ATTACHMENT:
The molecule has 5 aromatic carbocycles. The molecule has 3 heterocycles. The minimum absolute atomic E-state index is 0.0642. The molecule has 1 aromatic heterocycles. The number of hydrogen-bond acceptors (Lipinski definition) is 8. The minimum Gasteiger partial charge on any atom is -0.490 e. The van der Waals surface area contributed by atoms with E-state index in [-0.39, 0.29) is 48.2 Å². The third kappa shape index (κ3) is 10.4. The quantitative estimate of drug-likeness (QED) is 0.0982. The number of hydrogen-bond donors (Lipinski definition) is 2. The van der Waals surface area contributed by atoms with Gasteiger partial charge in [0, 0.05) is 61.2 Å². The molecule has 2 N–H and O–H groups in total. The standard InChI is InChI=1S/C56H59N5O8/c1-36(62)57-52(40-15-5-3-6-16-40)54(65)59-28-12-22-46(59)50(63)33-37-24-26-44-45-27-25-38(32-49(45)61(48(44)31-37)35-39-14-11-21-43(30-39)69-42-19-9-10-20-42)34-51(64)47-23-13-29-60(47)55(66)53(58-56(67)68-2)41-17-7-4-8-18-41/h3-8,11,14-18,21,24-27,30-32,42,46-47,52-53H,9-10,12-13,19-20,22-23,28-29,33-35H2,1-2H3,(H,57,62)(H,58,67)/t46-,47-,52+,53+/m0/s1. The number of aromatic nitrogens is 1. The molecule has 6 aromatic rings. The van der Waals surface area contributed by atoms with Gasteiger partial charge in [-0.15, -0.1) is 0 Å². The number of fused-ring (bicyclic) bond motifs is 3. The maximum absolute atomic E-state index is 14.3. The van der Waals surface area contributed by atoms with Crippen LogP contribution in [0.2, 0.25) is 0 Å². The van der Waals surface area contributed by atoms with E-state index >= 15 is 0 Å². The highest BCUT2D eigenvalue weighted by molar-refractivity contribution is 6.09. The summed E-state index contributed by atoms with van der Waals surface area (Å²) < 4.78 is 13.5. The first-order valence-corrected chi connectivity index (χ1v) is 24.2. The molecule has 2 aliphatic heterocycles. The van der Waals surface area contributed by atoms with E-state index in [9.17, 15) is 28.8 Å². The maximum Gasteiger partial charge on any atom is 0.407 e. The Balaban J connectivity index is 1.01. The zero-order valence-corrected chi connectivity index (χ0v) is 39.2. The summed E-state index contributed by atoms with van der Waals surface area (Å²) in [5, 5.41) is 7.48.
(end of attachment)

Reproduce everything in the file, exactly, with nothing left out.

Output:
The molecule has 5 aromatic carbocycles. The molecule has 3 heterocycles. The minimum absolute atomic E-state index is 0.0642. The molecule has 1 aromatic heterocycles. The number of hydrogen-bond acceptors (Lipinski definition) is 8. The minimum Gasteiger partial charge on any atom is -0.490 e. The van der Waals surface area contributed by atoms with E-state index in [-0.39, 0.29) is 48.2 Å². The third kappa shape index (κ3) is 10.4. The quantitative estimate of drug-likeness (QED) is 0.0982. The number of hydrogen-bond donors (Lipinski definition) is 2. The van der Waals surface area contributed by atoms with Gasteiger partial charge in [0, 0.05) is 61.2 Å². The molecule has 2 N–H and O–H groups in total. The standard InChI is InChI=1S/C56H59N5O8/c1-36(62)57-52(40-15-5-3-6-16-40)54(65)59-28-12-22-46(59)50(63)33-37-24-26-44-45-27-25-38(32-49(45)61(48(44)31-37)35-39-14-11-21-43(30-39)69-42-19-9-10-20-42)34-51(64)47-23-13-29-60(47)55(66)53(58-56(67)68-2)41-17-7-4-8-18-41/h3-8,11,14-18,21,24-27,30-32,42,46-47,52-53H,9-10,12-13,19-20,22-23,28-29,33-35H2,1-2H3,(H,57,62)(H,58,67)/t46-,47-,52+,53+/m0/s1. The number of aromatic nitrogens is 1. The molecule has 6 aromatic rings. The van der Waals surface area contributed by atoms with Gasteiger partial charge in [-0.15, -0.1) is 0 Å². The number of fused-ring (bicyclic) bond motifs is 3. The maximum absolute atomic E-state index is 14.3. The van der Waals surface area contributed by atoms with Crippen LogP contribution in [0.2, 0.25) is 0 Å². The van der Waals surface area contributed by atoms with E-state index >= 15 is 0 Å². The highest BCUT2D eigenvalue weighted by molar-refractivity contribution is 6.09. The summed E-state index contributed by atoms with van der Waals surface area (Å²) < 4.78 is 13.5. The first-order valence-corrected chi connectivity index (χ1v) is 24.2. The molecule has 2 aliphatic heterocycles. The van der Waals surface area contributed by atoms with E-state index in [9.17, 15) is 28.8 Å². The maximum Gasteiger partial charge on any atom is 0.407 e. The Balaban J connectivity index is 1.01. The zero-order valence-corrected chi connectivity index (χ0v) is 39.2. The summed E-state index contributed by atoms with van der Waals surface area (Å²) in [5, 5.41) is 7.48.